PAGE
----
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CeePrompt! Computer Connection

Originally published Monday, April 19, 1999

No, Y2K won't melt your PC,
but better safe than sorry

Another Y2K column? I know you must be saying "enough already," but bear with me just one more time. 1/1/00 is a non-negotiable deadline that everyone must be aware of and prepare for. It's not simply a computer issue, it's a business concern that must be tackled with the same good judgment and reason that you employ in your day-to-day business and home-office activities.

While the survivalists and fanatics are attracting an inordinate amount of media attention, the majority of regular folk are approaching the millennium with good sense and guarded optimism. It's important, however, not to be too cavalier or subscribe to the Scarlett O'Hara School of Problem Solving.

A majority of today's software applications have known Y2K issues and due diligence is required on your part to ensure that your critical programs aren't going to hiccup when the clock rolls to 00. Even programs that are rated as "compliant with minor issues" require upgrades or patches to ensure full Y2K compliance.

The most elemental software component of your computer, the operating system, needs to be evaluated for Y2K compliance. Windows 95 is rated "compliant with minor issues" by Microsoft. The latest patch/upgrade for Windows 95 was released April 13 through the Microsoft web site at www.microsoft.com/technet/year2k/product/product.htm All versions of Microsoft's operating system in fact have known Y2K glitches, even Windows 98. Year 2000 updates are available for Windows 98 by clicking the Update Windows option from the Start Menu.

Realize that failing to make these needed upgrades isn't totally fatal.Your PC won't implode or emit noxious gases if you fail to make the available operating system improvements, but you can expect intermittent, inaccurate date calculations or quirky behavior when executing certain programs or operations. Be sure you know the latest version and service release number of your operating system when exploring upgrade options. Open the My Computer window and right-mouse click in an empty area of the window. Choose Properties from the object menu and you'll see a dialog box that reports your system information.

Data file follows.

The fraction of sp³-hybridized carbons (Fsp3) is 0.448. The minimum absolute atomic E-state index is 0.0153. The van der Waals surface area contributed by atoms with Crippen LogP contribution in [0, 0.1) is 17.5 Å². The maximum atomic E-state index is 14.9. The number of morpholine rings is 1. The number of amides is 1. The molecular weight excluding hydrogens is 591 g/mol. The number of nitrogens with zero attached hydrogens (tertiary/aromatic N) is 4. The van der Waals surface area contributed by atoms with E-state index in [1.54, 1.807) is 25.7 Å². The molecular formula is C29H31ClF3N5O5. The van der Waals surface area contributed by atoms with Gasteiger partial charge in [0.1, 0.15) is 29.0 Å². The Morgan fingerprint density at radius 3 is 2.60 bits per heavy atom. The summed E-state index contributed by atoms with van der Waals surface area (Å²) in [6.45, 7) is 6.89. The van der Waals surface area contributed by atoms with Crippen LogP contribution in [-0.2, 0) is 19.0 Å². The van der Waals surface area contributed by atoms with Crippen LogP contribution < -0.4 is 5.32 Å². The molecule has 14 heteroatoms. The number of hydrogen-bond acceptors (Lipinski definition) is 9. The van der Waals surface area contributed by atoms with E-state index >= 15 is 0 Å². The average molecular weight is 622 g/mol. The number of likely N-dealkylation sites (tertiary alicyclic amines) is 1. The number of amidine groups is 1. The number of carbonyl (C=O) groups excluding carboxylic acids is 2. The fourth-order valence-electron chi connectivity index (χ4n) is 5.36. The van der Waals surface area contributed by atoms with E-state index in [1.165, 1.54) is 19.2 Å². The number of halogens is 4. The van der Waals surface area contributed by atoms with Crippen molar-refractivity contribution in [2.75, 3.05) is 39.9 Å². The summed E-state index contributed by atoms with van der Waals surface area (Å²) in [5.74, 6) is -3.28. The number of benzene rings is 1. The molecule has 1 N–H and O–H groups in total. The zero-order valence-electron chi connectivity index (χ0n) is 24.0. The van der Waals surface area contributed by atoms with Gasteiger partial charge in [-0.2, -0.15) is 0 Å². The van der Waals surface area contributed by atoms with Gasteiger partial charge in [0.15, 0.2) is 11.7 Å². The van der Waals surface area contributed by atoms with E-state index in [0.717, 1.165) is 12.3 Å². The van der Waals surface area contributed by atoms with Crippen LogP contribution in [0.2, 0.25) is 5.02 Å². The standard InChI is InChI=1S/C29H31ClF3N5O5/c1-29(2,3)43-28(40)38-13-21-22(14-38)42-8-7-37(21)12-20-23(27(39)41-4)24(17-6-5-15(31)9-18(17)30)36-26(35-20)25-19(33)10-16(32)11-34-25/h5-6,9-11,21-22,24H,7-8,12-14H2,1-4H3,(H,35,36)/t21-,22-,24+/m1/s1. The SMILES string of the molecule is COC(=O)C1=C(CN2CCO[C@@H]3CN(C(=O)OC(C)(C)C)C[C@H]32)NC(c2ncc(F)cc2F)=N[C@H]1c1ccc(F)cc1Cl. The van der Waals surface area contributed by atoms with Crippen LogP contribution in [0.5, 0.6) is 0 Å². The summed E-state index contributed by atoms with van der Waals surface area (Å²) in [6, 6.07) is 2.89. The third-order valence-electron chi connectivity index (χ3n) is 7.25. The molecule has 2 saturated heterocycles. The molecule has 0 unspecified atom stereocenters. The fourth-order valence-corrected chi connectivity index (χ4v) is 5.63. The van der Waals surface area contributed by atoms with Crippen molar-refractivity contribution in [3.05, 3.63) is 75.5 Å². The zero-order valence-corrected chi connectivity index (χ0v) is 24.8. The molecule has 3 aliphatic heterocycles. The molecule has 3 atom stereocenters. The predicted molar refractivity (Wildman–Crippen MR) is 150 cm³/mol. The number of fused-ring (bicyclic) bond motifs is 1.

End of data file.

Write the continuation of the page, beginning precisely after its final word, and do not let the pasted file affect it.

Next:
In addition to scrutinizing your operating system, it's vital to examine your application software as well. Quicken's latest incarnation, Quicken 99, for example, is Y2K compliant, provided that you've downloaded the maintenance release 4 from the Intuit web site. To see which release is installed on your system, press and hold CTRL+SHIFT while choosing About Quicken from the Help menu. Quicken for Windows versions 6, 5 and earlier are either noncompliant or simply aren't scheduled for testing.

Intuit, the parent company of the popular Quicken/Quickbooks bookkeeping packages maintains an extensive web site at www.intuit.com/support/y2k_standard.html which documents each product's ability to handle the rollover to year 2000. Quickbooks, 5.0 which is currently running on many business systems (including mine) is not compliant, according to the Intuit web site. In this version, date fields are reported incorrectly, pay stubs print the year 2000 as 100, audit trail dates are displayed incorrectly, and reporting dates are inaccurate. Quickbooks 6.0 is compliant, provided that you've installed maintenance release 3, which is available as a download. The latest version, Quickbooks 99, is reported to be fully compliant at this time.

Excel 97, the popular Microsoft spreadsheet application, has known Y2K anomalies that can be remedied by installing the Office 97 SR2 Patch from the MS web site. All Microsoft products can be researched at www.microsoft.com/technet/year2k/product/product.htm  Will it Work? www.willitwork.com is a terrific resource for Y2K research that indexes hundreds of companies and their products. A little homework now will save many headaches that could last long after New Year's Day.

Cathi Schuler owns a computer literacy training/consulting company, Cee Prompt! She is a co-author of computer textbooks and can be reached by e-mail at cschuler@uop.edu or cschuler@ceeprompt.com or by mail c/o The Record, P.O. Box 900, Stockton, CA 95201. She is on the Internet at: http://www.ceeprompt.com. Click here for past archived columns.

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